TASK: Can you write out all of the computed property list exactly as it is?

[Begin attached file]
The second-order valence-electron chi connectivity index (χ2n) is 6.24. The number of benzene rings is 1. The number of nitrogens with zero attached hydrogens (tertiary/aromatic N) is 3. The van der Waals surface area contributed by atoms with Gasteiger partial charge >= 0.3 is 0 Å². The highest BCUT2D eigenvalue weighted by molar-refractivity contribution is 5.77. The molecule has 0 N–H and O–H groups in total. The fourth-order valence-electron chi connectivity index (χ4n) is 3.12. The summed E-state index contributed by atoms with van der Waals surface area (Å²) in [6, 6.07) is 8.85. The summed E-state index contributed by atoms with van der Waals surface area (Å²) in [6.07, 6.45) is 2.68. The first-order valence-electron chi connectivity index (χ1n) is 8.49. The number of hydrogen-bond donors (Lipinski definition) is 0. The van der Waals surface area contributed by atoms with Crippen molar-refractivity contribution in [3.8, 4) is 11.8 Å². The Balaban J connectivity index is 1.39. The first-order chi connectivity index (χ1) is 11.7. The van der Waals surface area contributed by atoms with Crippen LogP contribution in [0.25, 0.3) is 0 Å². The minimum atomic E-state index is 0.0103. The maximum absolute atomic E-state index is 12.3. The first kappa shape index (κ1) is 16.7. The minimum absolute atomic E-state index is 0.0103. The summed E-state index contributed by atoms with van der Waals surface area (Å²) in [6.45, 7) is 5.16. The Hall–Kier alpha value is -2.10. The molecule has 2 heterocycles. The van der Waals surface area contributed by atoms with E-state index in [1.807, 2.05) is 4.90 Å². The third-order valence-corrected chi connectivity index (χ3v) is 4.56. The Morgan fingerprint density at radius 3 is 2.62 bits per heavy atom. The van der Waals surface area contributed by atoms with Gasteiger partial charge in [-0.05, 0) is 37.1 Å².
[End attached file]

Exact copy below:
The second-order valence-electron chi connectivity index (χ2n) is 6.24. The number of benzene rings is 1. The number of nitrogens with zero attached hydrogens (tertiary/aromatic N) is 3. The van der Waals surface area contributed by atoms with Gasteiger partial charge >= 0.3 is 0 Å². The highest BCUT2D eigenvalue weighted by molar-refractivity contribution is 5.77. The molecule has 0 N–H and O–H groups in total. The fourth-order valence-electron chi connectivity index (χ4n) is 3.12. The summed E-state index contributed by atoms with van der Waals surface area (Å²) in [6, 6.07) is 8.85. The summed E-state index contributed by atoms with van der Waals surface area (Å²) in [6.07, 6.45) is 2.68. The first-order valence-electron chi connectivity index (χ1n) is 8.49. The number of hydrogen-bond donors (Lipinski definition) is 0. The van der Waals surface area contributed by atoms with Crippen molar-refractivity contribution in [3.8, 4) is 11.8 Å². The Balaban J connectivity index is 1.39. The first-order chi connectivity index (χ1) is 11.7. The van der Waals surface area contributed by atoms with Crippen LogP contribution in [0.25, 0.3) is 0 Å². The minimum atomic E-state index is 0.0103. The maximum absolute atomic E-state index is 12.3. The first kappa shape index (κ1) is 16.7. The minimum absolute atomic E-state index is 0.0103. The summed E-state index contributed by atoms with van der Waals surface area (Å²) in [6.45, 7) is 5.16. The Hall–Kier alpha value is -2.10. The molecule has 2 heterocycles. The van der Waals surface area contributed by atoms with E-state index in [1.807, 2.05) is 4.90 Å². The third-order valence-corrected chi connectivity index (χ3v) is 4.56. The Morgan fingerprint density at radius 3 is 2.62 bits per heavy atom. The van der Waals surface area contributed by atoms with Gasteiger partial charge in [-0.05, 0) is 37.1 Å².